|2nd in Pacific Division|
|4th in Western Conf.|
|GM: Don Maloney|
|COACH: Dave Tippett|
|$45,848,000 ($13.6M below cap)|
The Phoenix Coyotes came on as a sleeper last year, winning fifty games and claiming home ice in their first playoff series since 2002. The press actually focused on the team for a change rather than just the merry-go-round ownership saga that has befallen the franchise. Currently under ownership by the league itself, the Coyotes have endured the Balsillie battle and the lean years in Glendale to emerge as a team strong enough to return to the playoffs again in 2011.
But catching lightning in a bottle once is one thing… repeating the trick is entirely another. Phoenix enters the season with everyone watching to see if their performance in 2009-10 was a flash in the pan or indicative of a more lasting legacy of success in the desert. The team has continued its youth movement, looking to promote from within to fill the gaps in their roster. But they also didn’t merely stand pat on the market during the offseason. GM Don Maloney and head coach Dave Tippett obviously seem to have a master plan for turning around the Coyotes’ long-term fortunes. Phase one was completed last year by showing that this team could thrive; now the task is to build upon that success and sustain it moving forward…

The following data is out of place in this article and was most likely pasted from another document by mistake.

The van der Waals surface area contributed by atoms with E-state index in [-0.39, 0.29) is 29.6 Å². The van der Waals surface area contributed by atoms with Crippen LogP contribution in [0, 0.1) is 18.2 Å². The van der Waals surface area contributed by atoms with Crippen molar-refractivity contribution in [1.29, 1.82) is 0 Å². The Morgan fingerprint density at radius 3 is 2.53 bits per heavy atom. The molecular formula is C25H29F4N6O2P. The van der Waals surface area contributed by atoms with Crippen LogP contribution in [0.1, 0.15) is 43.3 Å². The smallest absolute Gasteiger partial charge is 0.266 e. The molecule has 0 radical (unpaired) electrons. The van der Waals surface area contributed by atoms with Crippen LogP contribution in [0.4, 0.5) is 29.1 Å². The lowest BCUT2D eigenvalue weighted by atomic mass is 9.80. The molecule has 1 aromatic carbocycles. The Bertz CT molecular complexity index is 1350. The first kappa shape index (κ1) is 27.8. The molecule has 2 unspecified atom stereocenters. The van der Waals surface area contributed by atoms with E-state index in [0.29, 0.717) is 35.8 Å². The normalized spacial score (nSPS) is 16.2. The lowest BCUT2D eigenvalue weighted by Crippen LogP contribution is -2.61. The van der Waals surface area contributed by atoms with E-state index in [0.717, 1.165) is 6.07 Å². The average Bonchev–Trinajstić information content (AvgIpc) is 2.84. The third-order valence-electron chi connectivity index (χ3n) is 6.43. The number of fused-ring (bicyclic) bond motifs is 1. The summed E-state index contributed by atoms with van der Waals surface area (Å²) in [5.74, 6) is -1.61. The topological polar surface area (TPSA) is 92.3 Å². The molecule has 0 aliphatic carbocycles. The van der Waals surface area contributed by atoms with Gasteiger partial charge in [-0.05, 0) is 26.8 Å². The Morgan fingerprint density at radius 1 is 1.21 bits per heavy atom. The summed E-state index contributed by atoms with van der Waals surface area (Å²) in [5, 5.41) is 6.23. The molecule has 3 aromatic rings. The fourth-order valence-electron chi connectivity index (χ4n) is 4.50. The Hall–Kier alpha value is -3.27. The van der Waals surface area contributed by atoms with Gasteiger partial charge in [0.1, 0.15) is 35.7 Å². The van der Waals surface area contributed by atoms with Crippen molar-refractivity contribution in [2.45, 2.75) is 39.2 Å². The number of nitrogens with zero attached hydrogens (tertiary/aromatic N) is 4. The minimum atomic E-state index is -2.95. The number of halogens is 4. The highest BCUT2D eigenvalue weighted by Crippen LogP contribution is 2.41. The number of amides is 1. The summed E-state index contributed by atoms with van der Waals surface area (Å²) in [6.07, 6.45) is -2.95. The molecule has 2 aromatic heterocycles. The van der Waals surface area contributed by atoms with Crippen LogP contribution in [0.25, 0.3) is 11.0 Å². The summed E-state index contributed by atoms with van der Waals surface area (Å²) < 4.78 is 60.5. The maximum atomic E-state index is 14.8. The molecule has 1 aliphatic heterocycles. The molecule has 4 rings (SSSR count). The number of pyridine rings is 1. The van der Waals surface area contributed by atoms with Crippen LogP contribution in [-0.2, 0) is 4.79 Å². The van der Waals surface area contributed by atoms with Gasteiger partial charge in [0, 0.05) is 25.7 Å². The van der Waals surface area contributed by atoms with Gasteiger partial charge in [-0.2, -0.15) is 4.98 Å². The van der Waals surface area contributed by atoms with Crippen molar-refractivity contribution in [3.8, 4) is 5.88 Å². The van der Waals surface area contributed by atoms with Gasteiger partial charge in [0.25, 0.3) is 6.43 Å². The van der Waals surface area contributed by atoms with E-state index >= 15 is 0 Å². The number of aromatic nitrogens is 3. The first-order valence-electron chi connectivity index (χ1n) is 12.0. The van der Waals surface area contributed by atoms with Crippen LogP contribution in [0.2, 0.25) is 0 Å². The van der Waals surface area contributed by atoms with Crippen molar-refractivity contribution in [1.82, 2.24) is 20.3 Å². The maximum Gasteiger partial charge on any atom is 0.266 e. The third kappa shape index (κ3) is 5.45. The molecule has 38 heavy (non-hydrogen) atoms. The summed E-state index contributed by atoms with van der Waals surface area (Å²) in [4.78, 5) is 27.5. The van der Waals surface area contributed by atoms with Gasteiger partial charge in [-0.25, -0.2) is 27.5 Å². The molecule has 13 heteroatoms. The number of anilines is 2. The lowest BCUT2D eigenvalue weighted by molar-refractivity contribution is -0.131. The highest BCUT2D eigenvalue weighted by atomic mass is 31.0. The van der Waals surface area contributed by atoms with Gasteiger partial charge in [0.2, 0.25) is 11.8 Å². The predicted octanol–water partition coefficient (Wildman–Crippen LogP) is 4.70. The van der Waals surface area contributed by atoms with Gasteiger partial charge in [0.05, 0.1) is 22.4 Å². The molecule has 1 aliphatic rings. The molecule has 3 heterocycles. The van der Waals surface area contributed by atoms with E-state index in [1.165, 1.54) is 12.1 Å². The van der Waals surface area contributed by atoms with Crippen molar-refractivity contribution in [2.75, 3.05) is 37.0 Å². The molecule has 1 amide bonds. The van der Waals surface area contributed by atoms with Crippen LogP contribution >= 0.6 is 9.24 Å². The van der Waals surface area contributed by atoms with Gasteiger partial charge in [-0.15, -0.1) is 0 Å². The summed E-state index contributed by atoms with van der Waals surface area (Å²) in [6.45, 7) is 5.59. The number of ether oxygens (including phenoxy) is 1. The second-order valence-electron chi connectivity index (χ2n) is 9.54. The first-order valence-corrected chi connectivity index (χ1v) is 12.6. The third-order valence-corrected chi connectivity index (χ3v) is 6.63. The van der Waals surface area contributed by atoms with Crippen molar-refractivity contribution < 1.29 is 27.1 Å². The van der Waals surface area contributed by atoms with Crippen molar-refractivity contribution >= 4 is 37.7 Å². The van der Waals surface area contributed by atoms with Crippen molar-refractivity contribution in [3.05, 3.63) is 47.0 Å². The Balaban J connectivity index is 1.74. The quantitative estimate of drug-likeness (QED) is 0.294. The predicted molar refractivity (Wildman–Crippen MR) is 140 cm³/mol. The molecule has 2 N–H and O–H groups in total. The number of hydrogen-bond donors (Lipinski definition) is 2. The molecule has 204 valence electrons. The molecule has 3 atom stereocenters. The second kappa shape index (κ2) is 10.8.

|12||F||Paul Bissonnette||6′ 3″||220||25|
|89||F||Mikkel Boedker||5′ 11″||202|
|19||F||Shane Doan||6′ 1″||228||33|
|38||F||Vernon Fiddler||6′ 0″||200||30|
|11||F||Martin Hanzal||6′ 6″||228||23|
|32||F||Ryan Hollweg||5′ 10″||212||27|
|28||F||Lauri Korpikoski||6′ 1″||196||24|
|39||F||Brett MacLean||6′ 1″||200||21|
|43||F||Alexandre Picard||6′ 2″||206||24|
|16||F||Petr Prucha||6′ 0″||170||27|
|14||F||Taylor Pyatt||6′ 3″||232||29|
|22||F||Lee Stempniak||5′ 11″||202||20|
|41||F||Viktor Tikhonov||6′ 2″||190||22|
|91||F||Kyle Turris||6′ 1″||185||21|
|8||F||Scottie Upshall||6′ 0″||193||26|
|17||F||Radim Vrbata||6′ 1″||190||29|
|F||Ray Whitney||5′ 10″||180||38|
|86||F||Wojtek Wolski||6′ 3″||210||24|
|24||D||Jonas Ahnelov||6′ 2″||220||22|
|33||D||Adrian Aucoin||6′ 2″||213||37|
|D||Oliver Ekman-Larsson||6′ 2″||176||19|
|55||D||Ed Jovanovski||6′ 3″||218||34|
|18||D||Sami Lepisto||6′ 0″||190||25|
|56||D||Jeff May||6′ 2″||201||23|
|53||D||Derek Morris||6′ 0″||221||32|
|44||D||Kurt Sauer||6′ 4″||222||29|
|6||D||David Schlemko||6′ 1″||190||23|
|3||D||Keith Yandle||6′ 1″||195||24|
|30||G||Ilya Bryzgalov||6′ 3″||210||30|
|1||G||Jason LaBarbera||6′ 3″||234||30|
|35||G||Al Montoya||6′ 2″||195||25|
KEY ACQUISITION: Ray Whitney (LW – FA from Carolina) — The Coyotes are hoping that the ageless Whitney still has some game miles left in those 38-year-old legs of his. Whitney scored 21 goals (including five game-winners) in 80 games this season. He will be earning top-six minutes at a reasonable $3 million for each of the next two years — after all, his 58 points last year would’ve been second behind Wolski (who was acquired at the deadline from Colorado) on the team last year. So as a new staple of this offense, the elder statesman will have to perform, making guys like Wojtek Wolski better and taking some pressure off Doan and Ed Jovanovski in the leadership department. He should easily reach and surpass the 900 points mark in his career this season (he’s currently at 869), and he’ll have to rack up as many points as possible for the Phoenix offense to continue producing.